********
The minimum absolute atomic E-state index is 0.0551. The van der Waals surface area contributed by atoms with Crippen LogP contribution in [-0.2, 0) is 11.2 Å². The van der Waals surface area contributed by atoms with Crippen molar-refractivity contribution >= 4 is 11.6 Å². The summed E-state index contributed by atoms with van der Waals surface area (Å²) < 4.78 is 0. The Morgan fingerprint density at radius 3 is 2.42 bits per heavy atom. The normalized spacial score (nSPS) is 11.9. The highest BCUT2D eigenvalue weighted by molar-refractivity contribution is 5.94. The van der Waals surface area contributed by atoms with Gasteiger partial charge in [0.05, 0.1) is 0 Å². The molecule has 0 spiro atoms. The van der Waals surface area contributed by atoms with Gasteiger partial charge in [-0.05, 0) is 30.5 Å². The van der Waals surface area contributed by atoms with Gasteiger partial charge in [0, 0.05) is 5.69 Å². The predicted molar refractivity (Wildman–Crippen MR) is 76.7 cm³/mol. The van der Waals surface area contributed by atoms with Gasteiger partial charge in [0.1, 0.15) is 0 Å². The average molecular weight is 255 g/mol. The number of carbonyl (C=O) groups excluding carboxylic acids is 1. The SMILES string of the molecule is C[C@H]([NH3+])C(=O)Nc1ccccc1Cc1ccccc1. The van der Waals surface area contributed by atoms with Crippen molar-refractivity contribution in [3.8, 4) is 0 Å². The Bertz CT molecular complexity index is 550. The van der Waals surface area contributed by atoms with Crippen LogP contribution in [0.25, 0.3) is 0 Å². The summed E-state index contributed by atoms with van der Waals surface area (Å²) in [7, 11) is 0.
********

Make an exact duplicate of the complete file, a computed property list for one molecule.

The minimum absolute atomic E-state index is 0.0551. The van der Waals surface area contributed by atoms with Crippen LogP contribution in [-0.2, 0) is 11.2 Å². The van der Waals surface area contributed by atoms with Crippen molar-refractivity contribution >= 4 is 11.6 Å². The summed E-state index contributed by atoms with van der Waals surface area (Å²) < 4.78 is 0. The Morgan fingerprint density at radius 3 is 2.42 bits per heavy atom. The normalized spacial score (nSPS) is 11.9. The highest BCUT2D eigenvalue weighted by molar-refractivity contribution is 5.94. The van der Waals surface area contributed by atoms with Gasteiger partial charge in [0.05, 0.1) is 0 Å². The molecule has 0 spiro atoms. The van der Waals surface area contributed by atoms with Gasteiger partial charge in [-0.05, 0) is 30.5 Å². The van der Waals surface area contributed by atoms with Gasteiger partial charge in [0, 0.05) is 5.69 Å². The predicted molar refractivity (Wildman–Crippen MR) is 76.7 cm³/mol. The van der Waals surface area contributed by atoms with Gasteiger partial charge in [0.1, 0.15) is 0 Å². The average molecular weight is 255 g/mol. The number of carbonyl (C=O) groups excluding carboxylic acids is 1. The SMILES string of the molecule is C[C@H]([NH3+])C(=O)Nc1ccccc1Cc1ccccc1. The van der Waals surface area contributed by atoms with Crippen molar-refractivity contribution in [3.8, 4) is 0 Å². The Bertz CT molecular complexity index is 550. The van der Waals surface area contributed by atoms with Crippen LogP contribution in [0.25, 0.3) is 0 Å². The summed E-state index contributed by atoms with van der Waals surface area (Å²) in [7, 11) is 0.